Reign of Error: The Facts About College Graduates
Excerpts from “Reign of Error” by Diane Ravitch
“Don’t go around saying the world owes you a living. The world owes you nothing. It was here first.”
Here are some excerpts from the chapter “The Facts About College Graduates” in Reign of Error, an enlightening book by education historian, Diane Ravitch.
A 2012 study of census data by researchers at Northwestern University, Drexel University, and the Economic Policy Institute found that about 1.5 million, or 53.6 percent, of people under the age of twenty-five with a bachelor’s degree were jobless or underemployed.
Broken down by occupation, young college graduates were heavily represented in jobs that require a high school diploma or less. In the last year, they were more likely to be employed as waiters, waitresses, bartenders and food service helpers than as engineers, physicists, chemists, and mathematicians combined (100,000 versus 90,000). Further, only three out of thirty occupations (teachers, college professors, and accountants) with the largest projected number of job openings by 2020 would require a bachelor’s degree or higher. Most job openings are in jobs such as retail sales, fast food and truck driving, jobs that aren’t easily replaced by computers.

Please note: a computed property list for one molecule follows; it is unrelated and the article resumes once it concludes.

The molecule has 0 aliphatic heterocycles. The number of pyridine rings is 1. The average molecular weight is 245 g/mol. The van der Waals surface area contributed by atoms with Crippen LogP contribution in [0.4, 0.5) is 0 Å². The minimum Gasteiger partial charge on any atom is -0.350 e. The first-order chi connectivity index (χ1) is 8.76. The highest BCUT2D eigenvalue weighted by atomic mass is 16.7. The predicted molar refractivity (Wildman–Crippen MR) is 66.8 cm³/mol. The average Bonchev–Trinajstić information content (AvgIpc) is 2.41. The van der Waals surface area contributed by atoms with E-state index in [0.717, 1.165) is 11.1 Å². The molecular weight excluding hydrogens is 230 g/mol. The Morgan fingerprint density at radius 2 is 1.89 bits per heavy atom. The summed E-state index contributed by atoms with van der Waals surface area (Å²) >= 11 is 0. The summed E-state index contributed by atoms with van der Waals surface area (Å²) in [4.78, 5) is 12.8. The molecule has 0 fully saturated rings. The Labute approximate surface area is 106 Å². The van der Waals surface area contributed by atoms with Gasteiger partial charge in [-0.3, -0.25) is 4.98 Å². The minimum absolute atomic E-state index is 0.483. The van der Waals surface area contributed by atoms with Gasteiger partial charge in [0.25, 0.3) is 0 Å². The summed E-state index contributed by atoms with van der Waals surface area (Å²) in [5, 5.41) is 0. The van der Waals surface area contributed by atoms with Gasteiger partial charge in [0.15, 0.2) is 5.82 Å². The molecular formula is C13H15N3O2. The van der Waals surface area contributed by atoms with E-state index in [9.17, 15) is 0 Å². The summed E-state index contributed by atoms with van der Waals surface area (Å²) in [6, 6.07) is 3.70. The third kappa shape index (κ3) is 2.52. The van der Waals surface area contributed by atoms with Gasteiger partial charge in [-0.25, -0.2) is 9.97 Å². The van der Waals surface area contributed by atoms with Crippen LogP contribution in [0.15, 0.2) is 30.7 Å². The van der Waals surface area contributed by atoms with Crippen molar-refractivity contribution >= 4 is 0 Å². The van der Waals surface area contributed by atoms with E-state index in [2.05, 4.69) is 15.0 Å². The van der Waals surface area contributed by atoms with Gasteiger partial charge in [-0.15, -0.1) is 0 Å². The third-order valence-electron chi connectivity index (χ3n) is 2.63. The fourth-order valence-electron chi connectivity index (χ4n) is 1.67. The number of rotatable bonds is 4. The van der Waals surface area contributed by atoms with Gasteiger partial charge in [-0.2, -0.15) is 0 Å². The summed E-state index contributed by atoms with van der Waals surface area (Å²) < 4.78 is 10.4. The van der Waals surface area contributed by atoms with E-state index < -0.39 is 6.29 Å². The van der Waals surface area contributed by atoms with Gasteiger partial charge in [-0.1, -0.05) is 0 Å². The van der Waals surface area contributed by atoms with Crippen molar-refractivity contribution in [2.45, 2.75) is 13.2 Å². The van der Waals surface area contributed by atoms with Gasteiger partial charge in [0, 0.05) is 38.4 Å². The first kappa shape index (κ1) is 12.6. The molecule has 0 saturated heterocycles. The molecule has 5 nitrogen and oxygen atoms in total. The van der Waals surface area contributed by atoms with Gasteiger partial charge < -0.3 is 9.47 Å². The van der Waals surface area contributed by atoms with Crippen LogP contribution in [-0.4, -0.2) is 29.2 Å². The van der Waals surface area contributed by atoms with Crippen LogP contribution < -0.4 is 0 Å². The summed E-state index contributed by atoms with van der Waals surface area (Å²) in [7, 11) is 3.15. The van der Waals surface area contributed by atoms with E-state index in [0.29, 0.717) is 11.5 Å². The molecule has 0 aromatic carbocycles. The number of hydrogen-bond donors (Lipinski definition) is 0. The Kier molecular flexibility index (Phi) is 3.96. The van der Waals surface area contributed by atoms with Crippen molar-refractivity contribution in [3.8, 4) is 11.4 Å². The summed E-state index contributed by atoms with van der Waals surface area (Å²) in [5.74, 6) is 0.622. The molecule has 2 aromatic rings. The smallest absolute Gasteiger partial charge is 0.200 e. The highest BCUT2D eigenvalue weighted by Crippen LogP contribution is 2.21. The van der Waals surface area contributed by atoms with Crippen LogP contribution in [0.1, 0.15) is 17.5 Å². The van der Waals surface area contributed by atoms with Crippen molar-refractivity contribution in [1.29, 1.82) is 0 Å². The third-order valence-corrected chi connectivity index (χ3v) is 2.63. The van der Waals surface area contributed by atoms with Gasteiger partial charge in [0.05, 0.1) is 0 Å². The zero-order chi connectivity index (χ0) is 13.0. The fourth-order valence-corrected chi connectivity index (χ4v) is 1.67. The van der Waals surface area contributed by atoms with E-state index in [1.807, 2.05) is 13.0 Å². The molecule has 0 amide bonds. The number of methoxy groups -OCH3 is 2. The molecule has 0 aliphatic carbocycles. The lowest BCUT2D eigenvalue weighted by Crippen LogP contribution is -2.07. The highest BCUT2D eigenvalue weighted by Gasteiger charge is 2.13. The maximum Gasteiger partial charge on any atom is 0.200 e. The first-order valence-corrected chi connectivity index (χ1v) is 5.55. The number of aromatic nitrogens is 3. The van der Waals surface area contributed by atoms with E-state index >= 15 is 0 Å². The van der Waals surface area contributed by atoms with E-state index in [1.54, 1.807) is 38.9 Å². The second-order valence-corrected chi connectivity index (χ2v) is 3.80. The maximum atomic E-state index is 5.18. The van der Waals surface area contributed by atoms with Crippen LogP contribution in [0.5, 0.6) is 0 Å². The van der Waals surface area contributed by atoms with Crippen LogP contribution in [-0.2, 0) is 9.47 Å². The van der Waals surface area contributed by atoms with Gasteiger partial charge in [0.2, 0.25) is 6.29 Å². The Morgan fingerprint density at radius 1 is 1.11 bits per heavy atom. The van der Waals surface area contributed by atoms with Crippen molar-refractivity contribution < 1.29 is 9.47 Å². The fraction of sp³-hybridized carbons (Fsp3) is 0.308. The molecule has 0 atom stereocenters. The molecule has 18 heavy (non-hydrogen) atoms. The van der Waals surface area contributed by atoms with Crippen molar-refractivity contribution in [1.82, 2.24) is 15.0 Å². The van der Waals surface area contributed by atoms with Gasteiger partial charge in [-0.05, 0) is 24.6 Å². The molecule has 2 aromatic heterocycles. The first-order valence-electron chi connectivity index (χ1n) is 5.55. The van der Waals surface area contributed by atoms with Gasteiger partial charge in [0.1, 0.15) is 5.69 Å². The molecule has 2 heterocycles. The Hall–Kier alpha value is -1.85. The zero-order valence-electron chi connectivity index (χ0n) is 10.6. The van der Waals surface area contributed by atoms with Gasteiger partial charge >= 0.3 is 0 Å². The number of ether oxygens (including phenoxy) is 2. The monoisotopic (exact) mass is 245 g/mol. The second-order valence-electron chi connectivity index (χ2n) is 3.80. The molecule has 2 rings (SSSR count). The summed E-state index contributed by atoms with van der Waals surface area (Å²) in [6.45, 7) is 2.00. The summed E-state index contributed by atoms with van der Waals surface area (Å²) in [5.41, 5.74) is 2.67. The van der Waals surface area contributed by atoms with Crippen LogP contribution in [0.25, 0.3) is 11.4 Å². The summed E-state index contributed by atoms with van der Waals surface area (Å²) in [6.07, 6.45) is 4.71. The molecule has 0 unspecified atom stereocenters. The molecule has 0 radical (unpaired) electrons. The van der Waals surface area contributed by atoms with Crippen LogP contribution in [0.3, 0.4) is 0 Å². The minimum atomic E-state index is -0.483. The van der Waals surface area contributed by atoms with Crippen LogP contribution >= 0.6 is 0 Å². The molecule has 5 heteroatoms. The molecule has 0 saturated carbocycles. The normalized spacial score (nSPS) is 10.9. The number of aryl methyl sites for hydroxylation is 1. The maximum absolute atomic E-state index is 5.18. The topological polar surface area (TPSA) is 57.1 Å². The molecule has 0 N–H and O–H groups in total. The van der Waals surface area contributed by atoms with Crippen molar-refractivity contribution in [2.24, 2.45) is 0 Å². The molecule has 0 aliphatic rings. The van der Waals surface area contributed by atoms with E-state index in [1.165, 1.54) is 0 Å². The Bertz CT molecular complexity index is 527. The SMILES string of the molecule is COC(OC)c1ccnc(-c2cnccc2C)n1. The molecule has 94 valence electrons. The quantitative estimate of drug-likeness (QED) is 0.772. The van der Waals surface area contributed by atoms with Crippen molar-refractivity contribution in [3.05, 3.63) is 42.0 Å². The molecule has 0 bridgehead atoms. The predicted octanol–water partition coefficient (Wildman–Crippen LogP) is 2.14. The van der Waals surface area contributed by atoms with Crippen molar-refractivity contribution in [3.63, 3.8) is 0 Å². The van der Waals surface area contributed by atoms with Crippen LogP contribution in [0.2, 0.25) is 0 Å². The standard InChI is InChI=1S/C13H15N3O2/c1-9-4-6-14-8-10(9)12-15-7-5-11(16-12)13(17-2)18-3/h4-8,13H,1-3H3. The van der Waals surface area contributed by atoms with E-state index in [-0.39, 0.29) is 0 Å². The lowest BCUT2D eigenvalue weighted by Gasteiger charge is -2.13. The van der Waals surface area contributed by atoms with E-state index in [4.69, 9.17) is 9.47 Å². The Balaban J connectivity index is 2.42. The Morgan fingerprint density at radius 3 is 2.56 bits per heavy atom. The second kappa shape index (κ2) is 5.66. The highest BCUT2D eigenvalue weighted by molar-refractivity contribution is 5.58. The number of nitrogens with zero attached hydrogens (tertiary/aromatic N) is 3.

The Bureau of Labor Statistics forecast that two-thirds of the jobs available between 2008 and 2018 would not need any post-secondary education. Most would require on-the-job training. Jobs will open for 175,000 computer engineers and 600,000 nurses, which require post-secondary degrees. But the economy is likely to offer jobs for 460,000 home health aides, 400,000 customer service agents, 400,000 fast-food workers, 375,000 retail clerks, 255,000 construction workers, and other occupations that require on-the-job training, not degrees. Unless there are unexpected changes in the economic outlook, many of the young people that graduate from two- and four- year colleges will not find jobs that require the education they have purchased at a high price. But the demand for college degrees will continue because many employers will only hire college graduates, even for jobs that don’t require a college education…